Univ Rhode Isl, Providence, RI 02908 USA / Brown Univ, Providence, RI 02912 USA.
    US Midwives' Knowledge and Use of Sterile Water Injections for Labor Pain2008In: Journal of midwifery & women's health, ISSN 1526-9523, E-ISSN 1542-2011, Vol. 53, no 2, 115-122 p.Article in journal (Refereed)
    Abstract [en]

    The purpose of this research study was to identify and describe US midwives' knowledge and use of sterile water injections to relieve pain during labor. Research studies have shown that injections of sterile water to relieve low back pain during labor are effective with good maternal satisfaction. However, no knowledge is available about their use by midwives in the United States. Questionnaires were mailed to a random sample (N = 450) of midwives who were members of the American College of Nurse-Midwives (ACNM). One hundred thirty-two respondents (29%) returned the questionnaire. One-fourth (26%) of the midwives use sterile water injections, although infrequently. More than half of the midwives use the intracutaneous injection technique, and most use a total of four injections. Most midwives give the injections between contractions, with the assistance of another person, and report very good pain relief. Of those not using sterile water injections, most had no experience or training in use of the method and were interested in learning more about their use. While sterile water injections are a good treatment for back pain during labor, there is a lack of knowledge among midwives about this method of pain relief during labor and an interest in knowing more.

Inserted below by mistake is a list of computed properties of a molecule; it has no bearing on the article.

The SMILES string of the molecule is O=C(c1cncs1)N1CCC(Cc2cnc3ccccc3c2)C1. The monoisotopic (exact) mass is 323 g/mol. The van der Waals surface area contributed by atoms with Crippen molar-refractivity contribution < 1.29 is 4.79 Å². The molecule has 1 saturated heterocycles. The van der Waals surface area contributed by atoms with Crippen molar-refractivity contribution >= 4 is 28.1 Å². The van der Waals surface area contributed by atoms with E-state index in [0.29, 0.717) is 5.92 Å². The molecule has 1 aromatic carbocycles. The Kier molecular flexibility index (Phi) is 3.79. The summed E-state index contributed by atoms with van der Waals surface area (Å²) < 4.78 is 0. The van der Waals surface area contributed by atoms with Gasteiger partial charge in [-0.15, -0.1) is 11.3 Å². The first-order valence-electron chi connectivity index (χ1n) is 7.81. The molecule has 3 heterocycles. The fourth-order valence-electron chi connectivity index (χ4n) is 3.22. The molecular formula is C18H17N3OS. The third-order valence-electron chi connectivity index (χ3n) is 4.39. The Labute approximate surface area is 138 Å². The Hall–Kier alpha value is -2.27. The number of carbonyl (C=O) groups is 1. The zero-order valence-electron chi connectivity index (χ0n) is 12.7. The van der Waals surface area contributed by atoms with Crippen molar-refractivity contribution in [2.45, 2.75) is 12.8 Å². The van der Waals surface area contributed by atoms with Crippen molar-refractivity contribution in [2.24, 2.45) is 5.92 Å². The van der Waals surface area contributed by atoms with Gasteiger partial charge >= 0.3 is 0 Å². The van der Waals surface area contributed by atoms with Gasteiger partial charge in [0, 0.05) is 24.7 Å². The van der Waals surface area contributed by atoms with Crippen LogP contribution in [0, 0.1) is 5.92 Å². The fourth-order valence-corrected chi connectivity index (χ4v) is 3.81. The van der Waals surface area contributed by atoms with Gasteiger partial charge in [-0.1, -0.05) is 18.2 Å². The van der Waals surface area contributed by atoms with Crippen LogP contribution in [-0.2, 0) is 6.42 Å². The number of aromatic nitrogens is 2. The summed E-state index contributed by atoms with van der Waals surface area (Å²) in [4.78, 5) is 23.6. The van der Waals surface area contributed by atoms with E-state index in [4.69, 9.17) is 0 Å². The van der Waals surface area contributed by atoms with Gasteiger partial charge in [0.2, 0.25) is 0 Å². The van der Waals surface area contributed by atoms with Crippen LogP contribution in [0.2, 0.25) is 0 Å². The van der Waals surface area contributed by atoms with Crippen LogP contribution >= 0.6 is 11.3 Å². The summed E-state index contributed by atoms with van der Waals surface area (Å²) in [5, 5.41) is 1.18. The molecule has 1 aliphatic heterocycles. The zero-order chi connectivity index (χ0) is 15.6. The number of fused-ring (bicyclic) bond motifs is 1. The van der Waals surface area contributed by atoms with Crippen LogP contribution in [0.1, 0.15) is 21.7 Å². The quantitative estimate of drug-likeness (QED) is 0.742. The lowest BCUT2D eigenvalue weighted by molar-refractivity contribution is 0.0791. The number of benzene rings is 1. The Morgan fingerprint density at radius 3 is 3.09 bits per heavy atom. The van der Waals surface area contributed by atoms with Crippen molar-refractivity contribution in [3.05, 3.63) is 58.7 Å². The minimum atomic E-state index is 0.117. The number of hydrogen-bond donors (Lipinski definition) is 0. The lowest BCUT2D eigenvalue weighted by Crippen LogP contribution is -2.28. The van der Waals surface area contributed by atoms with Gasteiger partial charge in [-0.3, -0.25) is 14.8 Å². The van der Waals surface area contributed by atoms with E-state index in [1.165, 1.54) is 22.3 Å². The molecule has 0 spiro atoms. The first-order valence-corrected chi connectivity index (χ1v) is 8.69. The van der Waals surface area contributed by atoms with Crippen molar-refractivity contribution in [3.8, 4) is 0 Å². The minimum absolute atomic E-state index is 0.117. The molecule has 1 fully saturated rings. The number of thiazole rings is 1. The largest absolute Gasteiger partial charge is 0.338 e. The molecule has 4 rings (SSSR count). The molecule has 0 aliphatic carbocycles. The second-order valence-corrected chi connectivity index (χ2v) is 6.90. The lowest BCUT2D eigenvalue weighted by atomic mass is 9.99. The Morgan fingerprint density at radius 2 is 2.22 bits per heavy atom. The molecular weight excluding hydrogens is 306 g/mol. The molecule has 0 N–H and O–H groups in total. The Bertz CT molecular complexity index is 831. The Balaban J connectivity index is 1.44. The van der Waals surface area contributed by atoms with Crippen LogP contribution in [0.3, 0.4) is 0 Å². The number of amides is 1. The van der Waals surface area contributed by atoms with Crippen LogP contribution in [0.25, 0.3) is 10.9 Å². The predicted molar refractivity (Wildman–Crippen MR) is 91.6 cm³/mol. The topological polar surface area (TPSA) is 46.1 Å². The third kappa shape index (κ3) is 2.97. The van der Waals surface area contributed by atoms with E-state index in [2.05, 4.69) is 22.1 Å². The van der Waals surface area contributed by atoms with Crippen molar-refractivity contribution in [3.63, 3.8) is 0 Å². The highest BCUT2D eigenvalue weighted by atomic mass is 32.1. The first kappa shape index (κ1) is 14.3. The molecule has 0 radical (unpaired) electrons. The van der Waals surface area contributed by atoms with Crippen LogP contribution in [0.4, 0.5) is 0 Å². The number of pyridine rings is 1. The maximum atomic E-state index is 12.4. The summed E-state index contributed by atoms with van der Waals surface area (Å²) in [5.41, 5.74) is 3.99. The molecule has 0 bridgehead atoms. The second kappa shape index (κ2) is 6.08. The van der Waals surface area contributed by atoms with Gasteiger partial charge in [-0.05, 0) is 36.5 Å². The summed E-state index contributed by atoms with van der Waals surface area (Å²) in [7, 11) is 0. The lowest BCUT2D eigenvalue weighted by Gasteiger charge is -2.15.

• 37.
    Mårtensson, Lena
    et al.
    University of Skövde, School of Health and Education. University of Skövde, Health and Education.
    Mogren, Lisa
    Sahlgrenska University Hospital, Mölndal, Sweden.
    Lindblom, Emma
    Södra Älvsborg Hospital, Borås, Sweden.
    Thorstensson, Stina
    University of Skövde, School of Health and Education. University of Skövde, Health and Education.
    What helps? A description of experiences of support among primiparous women with fear of childbirth: An interview study2014In: International Journal of Nursing and Midwifery, E-ISSN 2141-2456, Vol. 6, no 5, 67-73 p.Article in journal (Refereed)
  • 38.
    Mårtensson, Lena
    et al.
    University of Skövde, School of Life Sciences.
    Nyberg, Karin